Costs & Affordability
Volunteering in Vietnam is rather cheap, although the total amount will vary according to the individual. A meal in a local restaurant costs $1-$2, but can cost more than double that in a more upscale restaurant. 1.5 liters of water costs $0.5 while beer costs $2-3. Bear in mind that unless a printed menu exists, you will need to haggle the price of even the most basic items: poverty is still a reality for many Vietnamese people, they will take advantage of foreign visitors if they can. The internet service around the city is decent and readily available for nomads.
Fees for volunteer programs in Vietnam typically include transfers from airport to the project location, accommodation, and meals. Most programs will also offer pre-departure and in-country support, with 24 hour emergency contacts should anything go wrong. You should factor in the fact that you will also receive training for the tasks you will be expected to carry out, so consider the value of the skills you’ll acquire when weighing up program costs. In general, Vietnam is a very affordable destination for volunteers, so it’s perfect if you are still a student, or a recent graduate with limited means.
Accommodation & Visas
Most host organizations will take care of your accommodations, whether that be in a homestay, private room, or shared apartment. If you have a preference, be sure to communicate that to your program provider to see if they can accommodate you (ba dum tss). For volunteering jobs which do not provide accommodation, you may opt to take a private rooms or shared apartments with colleagues. Accommodation options will vary according to the type of the room, location, and amenities. Private rooms in Ho Chi Minh can cost anywhere from $70-$200, ranging from single to double rooms, with ensuite or shared bathrooms.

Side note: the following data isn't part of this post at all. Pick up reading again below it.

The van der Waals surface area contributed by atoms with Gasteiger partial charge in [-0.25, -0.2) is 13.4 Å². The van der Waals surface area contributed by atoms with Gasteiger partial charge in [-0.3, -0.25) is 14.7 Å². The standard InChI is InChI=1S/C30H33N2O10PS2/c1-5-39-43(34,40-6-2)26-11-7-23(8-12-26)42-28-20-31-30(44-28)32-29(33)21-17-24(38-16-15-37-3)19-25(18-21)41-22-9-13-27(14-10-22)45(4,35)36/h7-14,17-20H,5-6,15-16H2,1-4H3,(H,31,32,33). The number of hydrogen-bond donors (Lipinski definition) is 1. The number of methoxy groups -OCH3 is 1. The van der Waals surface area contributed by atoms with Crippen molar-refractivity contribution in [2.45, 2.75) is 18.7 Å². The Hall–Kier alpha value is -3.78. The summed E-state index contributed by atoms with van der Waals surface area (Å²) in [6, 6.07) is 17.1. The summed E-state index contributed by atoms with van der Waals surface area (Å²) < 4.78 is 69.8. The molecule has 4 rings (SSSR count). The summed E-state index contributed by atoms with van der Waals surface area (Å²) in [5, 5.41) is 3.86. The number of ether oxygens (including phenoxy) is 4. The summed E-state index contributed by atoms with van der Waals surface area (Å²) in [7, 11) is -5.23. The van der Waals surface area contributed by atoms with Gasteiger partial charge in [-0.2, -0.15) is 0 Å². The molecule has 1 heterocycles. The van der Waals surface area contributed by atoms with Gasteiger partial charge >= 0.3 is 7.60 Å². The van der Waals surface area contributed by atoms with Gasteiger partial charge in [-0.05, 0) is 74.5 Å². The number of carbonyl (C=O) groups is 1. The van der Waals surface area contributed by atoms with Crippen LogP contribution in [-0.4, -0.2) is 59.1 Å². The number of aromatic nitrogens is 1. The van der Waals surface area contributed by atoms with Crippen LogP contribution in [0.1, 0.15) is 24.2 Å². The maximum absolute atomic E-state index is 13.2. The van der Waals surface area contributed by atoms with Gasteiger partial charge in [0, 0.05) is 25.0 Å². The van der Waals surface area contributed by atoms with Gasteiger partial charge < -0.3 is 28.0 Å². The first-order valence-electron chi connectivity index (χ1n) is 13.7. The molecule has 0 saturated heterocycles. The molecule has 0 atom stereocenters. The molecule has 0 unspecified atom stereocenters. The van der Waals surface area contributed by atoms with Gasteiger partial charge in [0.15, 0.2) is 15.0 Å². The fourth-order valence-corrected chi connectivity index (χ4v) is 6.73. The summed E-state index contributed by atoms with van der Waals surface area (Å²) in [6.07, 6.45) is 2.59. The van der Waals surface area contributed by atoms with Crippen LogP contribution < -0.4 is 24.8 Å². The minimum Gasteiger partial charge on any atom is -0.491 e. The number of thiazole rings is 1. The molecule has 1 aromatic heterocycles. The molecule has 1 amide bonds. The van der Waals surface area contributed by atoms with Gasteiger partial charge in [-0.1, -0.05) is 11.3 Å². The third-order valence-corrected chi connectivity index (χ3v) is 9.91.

Most volunteers will need to obtain a Vietnamese visa prior to arrival. The process for applying for a tourist visa is fairly straightforward, although fees vary for the type of visa and the length of your intended stay. They are regularly adjusted, so to get the most up-to-date information, you should contact the nearest Vietnamese embassy. Once in Vietnam, it is possible to apply for a visa extension of up to a month if you can’t tear yourself away from your volunteer placement.
Benefits & Challenges
Ho Chi Minh is a modern city, and although your volunteer work may be carried out in poorer suburbs, your living conditions will generally be comfortable. People living in the city are accustomed to foreign visitors, and finding your way around should not be a problem. Although not everyone speaks English, most people are used to miming their way through conversations, and an overall warmth and willingness to help means you can get by without speaking Vietnamese (although learning a few basic phrases is always a good idea).
Exploration as a volunteer in HCMC is endless: there is always something new to discover, another colonial ally to walk down, another street stall dish to sample, and another market to dive into. Just getting around the city can be something of a challenge though, with traffic in the city reaching epic proportions. The congestion, noise, and complete chaos caused by an never-ceasing stream of motorbikes can be overwhelming, especially if you have to navigate your way through sure death to the other side. If you get stuck, don’t be afraid to ask for help from a local: sooner or later someone will help guide you through the gridlock and on to your next adventure.